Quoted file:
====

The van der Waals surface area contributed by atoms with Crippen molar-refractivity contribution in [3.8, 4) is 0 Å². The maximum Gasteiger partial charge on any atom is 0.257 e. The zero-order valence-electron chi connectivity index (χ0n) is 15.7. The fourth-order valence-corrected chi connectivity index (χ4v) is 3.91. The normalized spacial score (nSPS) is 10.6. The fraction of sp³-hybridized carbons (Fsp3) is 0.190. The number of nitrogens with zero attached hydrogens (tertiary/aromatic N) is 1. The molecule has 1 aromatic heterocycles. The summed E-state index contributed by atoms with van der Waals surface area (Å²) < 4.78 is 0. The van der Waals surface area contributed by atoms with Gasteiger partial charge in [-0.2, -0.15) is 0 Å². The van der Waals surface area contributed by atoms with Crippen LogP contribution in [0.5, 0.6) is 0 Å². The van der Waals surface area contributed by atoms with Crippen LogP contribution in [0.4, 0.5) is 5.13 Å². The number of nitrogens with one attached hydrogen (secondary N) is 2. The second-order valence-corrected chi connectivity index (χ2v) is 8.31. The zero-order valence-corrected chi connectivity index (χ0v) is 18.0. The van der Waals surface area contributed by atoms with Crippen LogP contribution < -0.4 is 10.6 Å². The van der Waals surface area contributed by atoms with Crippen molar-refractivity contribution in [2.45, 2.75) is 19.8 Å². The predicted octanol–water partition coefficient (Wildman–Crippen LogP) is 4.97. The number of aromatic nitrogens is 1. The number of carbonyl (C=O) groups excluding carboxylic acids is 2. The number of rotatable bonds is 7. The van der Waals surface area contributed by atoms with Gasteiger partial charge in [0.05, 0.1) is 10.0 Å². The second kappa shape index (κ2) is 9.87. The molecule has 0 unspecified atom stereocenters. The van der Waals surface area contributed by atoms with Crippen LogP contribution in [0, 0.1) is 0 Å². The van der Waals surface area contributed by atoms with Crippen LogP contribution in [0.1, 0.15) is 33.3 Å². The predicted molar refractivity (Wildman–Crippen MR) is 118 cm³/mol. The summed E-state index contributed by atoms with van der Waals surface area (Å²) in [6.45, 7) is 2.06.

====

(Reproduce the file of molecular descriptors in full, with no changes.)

The van der Waals surface area contributed by atoms with Crippen molar-refractivity contribution in [3.8, 4) is 0 Å². The maximum Gasteiger partial charge on any atom is 0.257 e. The zero-order valence-electron chi connectivity index (χ0n) is 15.7. The fourth-order valence-corrected chi connectivity index (χ4v) is 3.91. The normalized spacial score (nSPS) is 10.6. The fraction of sp³-hybridized carbons (Fsp3) is 0.190. The number of nitrogens with zero attached hydrogens (tertiary/aromatic N) is 1. The molecule has 1 aromatic heterocycles. The summed E-state index contributed by atoms with van der Waals surface area (Å²) < 4.78 is 0. The van der Waals surface area contributed by atoms with Gasteiger partial charge in [-0.2, -0.15) is 0 Å². The van der Waals surface area contributed by atoms with Crippen LogP contribution in [0.5, 0.6) is 0 Å². The van der Waals surface area contributed by atoms with Crippen LogP contribution in [0.4, 0.5) is 5.13 Å². The number of nitrogens with one attached hydrogen (secondary N) is 2. The second-order valence-corrected chi connectivity index (χ2v) is 8.31. The zero-order valence-corrected chi connectivity index (χ0v) is 18.0. The van der Waals surface area contributed by atoms with Crippen LogP contribution < -0.4 is 10.6 Å². The van der Waals surface area contributed by atoms with Crippen molar-refractivity contribution in [2.45, 2.75) is 19.8 Å². The predicted octanol–water partition coefficient (Wildman–Crippen LogP) is 4.97. The number of aromatic nitrogens is 1. The number of carbonyl (C=O) groups excluding carboxylic acids is 2. The number of rotatable bonds is 7. The van der Waals surface area contributed by atoms with Gasteiger partial charge in [0.05, 0.1) is 10.0 Å². The second kappa shape index (κ2) is 9.87. The molecule has 0 unspecified atom stereocenters. The van der Waals surface area contributed by atoms with Crippen LogP contribution in [0, 0.1) is 0 Å². The van der Waals surface area contributed by atoms with Crippen LogP contribution in [0.1, 0.15) is 33.3 Å². The predicted molar refractivity (Wildman–Crippen MR) is 118 cm³/mol. The summed E-state index contributed by atoms with van der Waals surface area (Å²) in [6.45, 7) is 2.06.